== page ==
Donnybrook is available in the US from Warfare Miniatures USA or in the rest of the world from the League of Augsburg shop. You can still get printed copies or we have PDF's available which you could have in your possession tonight!

August 16, 2017

Wandering Around Ireland, Part IV

You thought I'd forgotten about this didn't you? I've just been super busy and these kinds of posts are much more of a time investment than the 'look what I just painted' type (though I've had precious few of those too). The first part of this day saw us around Newtown Butler and Athlone, but the rest was spent around Aughrim!

Again let me mention how strange this battlefield was to me as an American. In the US, I think the entire field would have been seized and turn into a park with admission fees, guided tours, and designated walkways. There was a Battle of Aughrim shop in the center of the small town, but it was closed so we left from there and went to the remains of Aughrim Castle that guarded the causeway.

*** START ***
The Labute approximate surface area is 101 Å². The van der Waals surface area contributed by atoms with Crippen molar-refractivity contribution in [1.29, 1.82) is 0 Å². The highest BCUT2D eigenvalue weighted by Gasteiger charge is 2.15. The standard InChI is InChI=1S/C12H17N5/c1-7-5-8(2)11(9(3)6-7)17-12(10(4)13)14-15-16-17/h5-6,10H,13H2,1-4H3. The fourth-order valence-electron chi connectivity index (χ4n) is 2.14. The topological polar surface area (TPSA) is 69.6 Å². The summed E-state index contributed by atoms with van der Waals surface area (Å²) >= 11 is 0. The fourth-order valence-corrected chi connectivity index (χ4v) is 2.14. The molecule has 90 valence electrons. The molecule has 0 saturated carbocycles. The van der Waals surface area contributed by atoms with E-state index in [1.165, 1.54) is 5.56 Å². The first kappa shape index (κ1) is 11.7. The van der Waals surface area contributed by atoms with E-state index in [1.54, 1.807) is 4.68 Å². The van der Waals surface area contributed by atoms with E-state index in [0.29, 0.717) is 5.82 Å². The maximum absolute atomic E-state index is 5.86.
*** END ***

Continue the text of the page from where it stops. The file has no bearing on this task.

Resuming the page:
And when I say we went to the castle, I mean we parked the car, climbed over a pair of bloody fences, traipsed through a sheep pen (see below) and hiked right up to it while discussing trespassing laws in Ireland. Barry assured us he's done this before. I think I could outrun him so I followed along...

Then began an epic car ride along back roads searching for the small plaques that marked specific points in the battle...

Here is Attibrassil Bridge which crosses the Tristaun Stream. Jacobite dragoons held off early attacks by the Dutch, Danish, and Huguenot Horse at this point. These pics involved Barry and I climbing over another wall and scaling a fairly steep bank, but I wanted to get some good shots so I could build a similar bridge for the tabletop. There was a bull in this field (last pic) and though he was a good ways off, we could see the hoof prints in the mud around us. Bob sagely stayed on the road and promised to help us up if the bull came our way - after taking some video with his phone no doubt!

We toured more sections of the forward Jacobite lines. What these photos fail to capture are the slopes and grades of the terrain. There is dead ground where entire battalions would have been hidden at times. The first is good shot of the marshy ground that dominated the center of the Jacobite forward position.